Just as I had -- upon maturing, and upon becoming educated -- spurned and released myself from the supernatural obligations, beliefs, and figments I'd been reared on and other 'articles of faith'-based systems that others had attempted to initiate me into, I to this day do not believe in any spirit or article of supernatural faith of any kind.

.

In fact, the more science I've studied and the more educated I've become, the less and less supernatural explanations seem tenable or palatable to me, and ideas without support from science are simply that [and not 'science-based'].

.

And, I never was convinced by naturopathy that there isn't an inherent difference between knowledge types, or that it is right to lie to people that the supernatural, the science-discarded and the unscienceable are scientific (II), and profit from that misrepresentation.

.

I realize these two statements (I & II) are rather obvious and reasonable, but VFS, spiritism / SBM & PSD, and EC all misrepresented as the scientific and the science-based and natural, worthy of 'doctoral level university degree' status labeled 'scientific medicine' and 'health science' and 'science-based natural medicine' -- without thoughtful reflection, flying in the face of the history of the development of the scientific; done as reflex, flying in the face of modern academic subject standards -- is the heart of the natural medicine / naturopathy worldview that I experienced at UBCNM and see even now profession-wide in my research.

.

[Would naturo. get snagged by the "Lemon Test" if it were occuring within the curriculum of a publically funded school? (click here, >http://en.wikipedia.org/wiki/Lemon_v._Kurtzman#The_.22Lemon_test.22<)].

.

To this day, UBCNM states that naturopaths practice "scientific medicine" as a category label, while requiring VFS, spiritism / SBM, and EC [minimally].

.

And to this day the scientific and the science-based excludes VFS, spiritism / SBM & PSD, and EC [minimally].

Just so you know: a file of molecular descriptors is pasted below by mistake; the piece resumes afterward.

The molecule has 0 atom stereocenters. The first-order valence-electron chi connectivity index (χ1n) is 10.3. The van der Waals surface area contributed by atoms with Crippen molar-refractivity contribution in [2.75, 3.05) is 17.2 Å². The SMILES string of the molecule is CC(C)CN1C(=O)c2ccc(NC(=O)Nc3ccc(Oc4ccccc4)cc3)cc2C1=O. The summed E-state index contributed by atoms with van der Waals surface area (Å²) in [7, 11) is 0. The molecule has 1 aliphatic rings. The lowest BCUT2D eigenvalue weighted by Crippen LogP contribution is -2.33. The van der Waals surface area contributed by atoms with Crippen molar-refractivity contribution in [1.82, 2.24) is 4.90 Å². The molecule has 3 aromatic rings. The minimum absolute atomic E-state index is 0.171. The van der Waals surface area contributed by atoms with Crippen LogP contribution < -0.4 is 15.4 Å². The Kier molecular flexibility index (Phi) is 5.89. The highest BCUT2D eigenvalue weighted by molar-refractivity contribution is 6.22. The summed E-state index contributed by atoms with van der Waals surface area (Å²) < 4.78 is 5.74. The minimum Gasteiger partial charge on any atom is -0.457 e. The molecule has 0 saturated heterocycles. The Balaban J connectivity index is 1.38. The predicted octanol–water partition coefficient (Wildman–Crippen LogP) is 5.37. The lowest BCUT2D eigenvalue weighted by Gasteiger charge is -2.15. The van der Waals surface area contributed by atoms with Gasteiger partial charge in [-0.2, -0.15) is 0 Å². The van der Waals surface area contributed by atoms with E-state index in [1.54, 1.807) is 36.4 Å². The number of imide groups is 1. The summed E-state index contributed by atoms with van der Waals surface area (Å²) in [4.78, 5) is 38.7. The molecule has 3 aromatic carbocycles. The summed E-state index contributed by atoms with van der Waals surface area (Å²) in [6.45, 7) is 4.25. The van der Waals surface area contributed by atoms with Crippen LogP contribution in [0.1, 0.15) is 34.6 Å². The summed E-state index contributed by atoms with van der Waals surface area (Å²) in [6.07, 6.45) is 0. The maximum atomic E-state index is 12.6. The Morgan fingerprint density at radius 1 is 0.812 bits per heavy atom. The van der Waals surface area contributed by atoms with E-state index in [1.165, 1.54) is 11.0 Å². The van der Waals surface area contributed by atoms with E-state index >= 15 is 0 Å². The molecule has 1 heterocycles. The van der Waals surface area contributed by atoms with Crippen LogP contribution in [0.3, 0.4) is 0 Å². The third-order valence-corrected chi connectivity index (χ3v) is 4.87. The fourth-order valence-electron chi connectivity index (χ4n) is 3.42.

.

And to this day, as far as I know, there is no such thing as 'scientific supernaturalism' and a 'non-scientifically based scientific basis' or 'science-based supernatural medicine' [see my "What is a sCAM?" (here, >http://regardingscams.blogspot.com/<)].

.

This is a fact, and those are my sticking points ultimately as to why I left UBCNM.

.

Knowing the actual contents of naturopathy and its outwards, misleading, manipulative labels used to lure, I can only hope somebody will bring these people to justice one day.

.

The cost has been way too high for me to learn all this -- including, even now, daily nausea -- after all, I live the effects in many ways [ah, the debt debt debt, the suffering and anguish, and I could have gone towards an MD career and its earnings].

.

Obviously, as I went through naturopathic school, I realized I could not become a party to such radical views, articles of faith, and misrepresentation.

.

These 'articles of faith ideas' and 'misrepresentation mannerisms' are why I dropped out in the spring of 2002.

.

I just couldn't live it and work towards becoming it anymore.

.

Details of B): Making no progress clinically:

.

And, as I went through naturopathy school, I was barely trained once it became obvious I wasn't of these beliefs and practices, as I had dropped courses that had these ideas as central to the material of the course [I was ostracized].

.

Yes, I feel I was blackballed [some of the weirdest moments of my life occurred with my homeopath clinic supervisor whose class I dropped ignoring me every Friday morning as I stood next to him in a tiny hallway waiting for UB security to open the clinic conference room!].

.

I simply wasn't seeing patients at the necessary pace to get ahead: I would have never met the number of patient contacts needed to graduate in likely an additional ten semesters there.

.